Bill Limiting Wiretaps Gains Support in House

Two committees within the U.S. House of Representatives have approved a bill put forth by Democrats this week as an alternative to the broad surveillance legislation rushed through in August to update the Foreign Intelligence Surveillance Act (FISA) of 1978.

Known as the “Restore Act,” short for the Responsible Electronic Surveillance that is Overseen, Reviewed, and Effective Act of 2007 (H.R. 3773), the new bill seeks to scale back government freedoms included in the Protect America Act, which was passed in August amid widespread privacy concerns and is due to expire in February.

The Restore Act passed 20-14 in the House Judiciary Committee and 12-7 in the House Permanent Select Committee on Intelligence in Wednesday votes. A vote by the full House of Representatives is expected next week.

“We’ve put the FISA court back in business after President Bush and Vice President Cheney secretly put it out of business six years ago,” said Silvestre Reyes (D-Texas), chairman of the House Intelligence Committee. “This bill gives strong tools to our intelligence professionals while upholding Constitutional protections for all Americans.”

Ongoing Saga

The need to update FISA became a controversial issue in August following news early in the month that a special FISA court had made a secret ruling in recent months limiting the government’s authority to eavesdrop on phone calls and e-mails.

The Protect America Act, granting the government more freedom to wiretap without warrants, was rushed through shortly thereafter, just before the start of Congress’s August recess, after a Democratic alternative was defeated. A sunset clause was included to force the issue to be reexamined in six months.

Last month, President Bush said he wanted not only to make the Protect America Act permanent, but also to expand it with retroactive immunity for telecommunications companies that have come under fire for their role in wiretapping efforts conducted by the National Security Agency (NSA). AT&T, for instance, is involved in a lawsuit brought by the Electronic Frontier Foundation for its assistance in the NSA’s broad-scale wiretapping efforts.

Checks and Balances

The Restore Act was introduced on Tuesday by House Judiciary Committee Chairman John Conyers Jr. (D-Mich.) and Reyes in an effort to address concerns about civil liberty protections in the Protect America Act.

It is designed to provide a series of checks and balances so that FISA requirements are upheld unless there is express legal authorization. It does not require individual warrants when targets are reasonably believed to be abroad, but it does demand a FISA warrant to listen in on the communications of people in the United States.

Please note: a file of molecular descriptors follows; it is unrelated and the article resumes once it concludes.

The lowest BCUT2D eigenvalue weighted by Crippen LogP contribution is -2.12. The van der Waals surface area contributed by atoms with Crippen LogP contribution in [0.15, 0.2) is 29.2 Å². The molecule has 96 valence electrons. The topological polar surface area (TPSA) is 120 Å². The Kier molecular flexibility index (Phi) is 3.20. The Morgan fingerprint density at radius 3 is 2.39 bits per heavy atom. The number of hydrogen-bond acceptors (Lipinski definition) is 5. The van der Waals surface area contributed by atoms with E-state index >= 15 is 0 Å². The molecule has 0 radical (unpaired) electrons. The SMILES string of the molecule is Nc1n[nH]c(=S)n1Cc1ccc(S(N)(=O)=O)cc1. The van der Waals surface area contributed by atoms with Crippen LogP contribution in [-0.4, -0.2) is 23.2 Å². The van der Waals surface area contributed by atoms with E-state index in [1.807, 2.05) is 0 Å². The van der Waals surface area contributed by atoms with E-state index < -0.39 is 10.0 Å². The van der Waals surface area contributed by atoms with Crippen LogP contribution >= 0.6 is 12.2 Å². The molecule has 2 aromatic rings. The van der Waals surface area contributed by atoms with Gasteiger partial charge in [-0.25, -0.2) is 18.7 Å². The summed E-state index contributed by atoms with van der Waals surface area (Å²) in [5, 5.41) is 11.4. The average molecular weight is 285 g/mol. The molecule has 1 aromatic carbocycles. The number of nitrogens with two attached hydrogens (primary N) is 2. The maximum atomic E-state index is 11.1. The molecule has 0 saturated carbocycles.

The new bill will also provide additional resources for the National Security Agency and Department of Justice to ensure that there are no backlogs of critical intelligence gathering. Audits by the Office of the Inspector General, including an initial audit that will cover previous warrantless surveillance programs conducted by the Bush administration, will provide ongoing independent oversight and review.

‘A Step Backward’

Bush responded to the bill’s success in the house by asserting that it “would take us a step backward.” He also said he would not sign any legislation into law unless it provided liability protection to telecom firms.

“Those who oppose this bill are doing so for one reason: They are trying to convince Americans that those of us who support this legislation are somehow less committed to protecting this country from attack,” Chairman Conyers said. “They will pretend this bill doesn’t meet our nation’s security needs, despite the fact that it gives the Director of National Intelligence everything he said he needed.

“Americans are willing to make sacrifices to meet true national security imperatives, but they should not give up their rights unnecessarily, just to allow one political party to score points.” he added. “This bill — the Restore Act — successfully provides the national security tools needed to go after terrorists and protects vital rights of Americans. The bill’s opponents know this but find it more convenient to pretend otherwise.”

No ‘Get Out of Jail Free’ Card

“I think it’s better than what was passed in August,” Marc Rotenberg, executive director of the Electronic Privacy Information Center (EPIC), told the E-Commerce Times. “The fact that it does not provide a ‘Get Out of Jail Free’ card for companies is critical.”

The real test, however, will be whether the FISA court will play a meaningful role in reviewing surveillance activity under the proposed legislation, he added.

“It’s very important for consumers to have this protection,” added Lillie Coney, EPIC’s associate director. “It has a detrimental effect if people don’t have security in the communications they engage in.”

Good laws need to be in place, and all companies must be held to the same standards, Coney added.

“We want transparency in what companies have been doing and we want the rule of law to apply,” Coney told the E-Commerce Times. “These laws were designed to protect society, and companies need to understand that if they violate them, there will be implications.”

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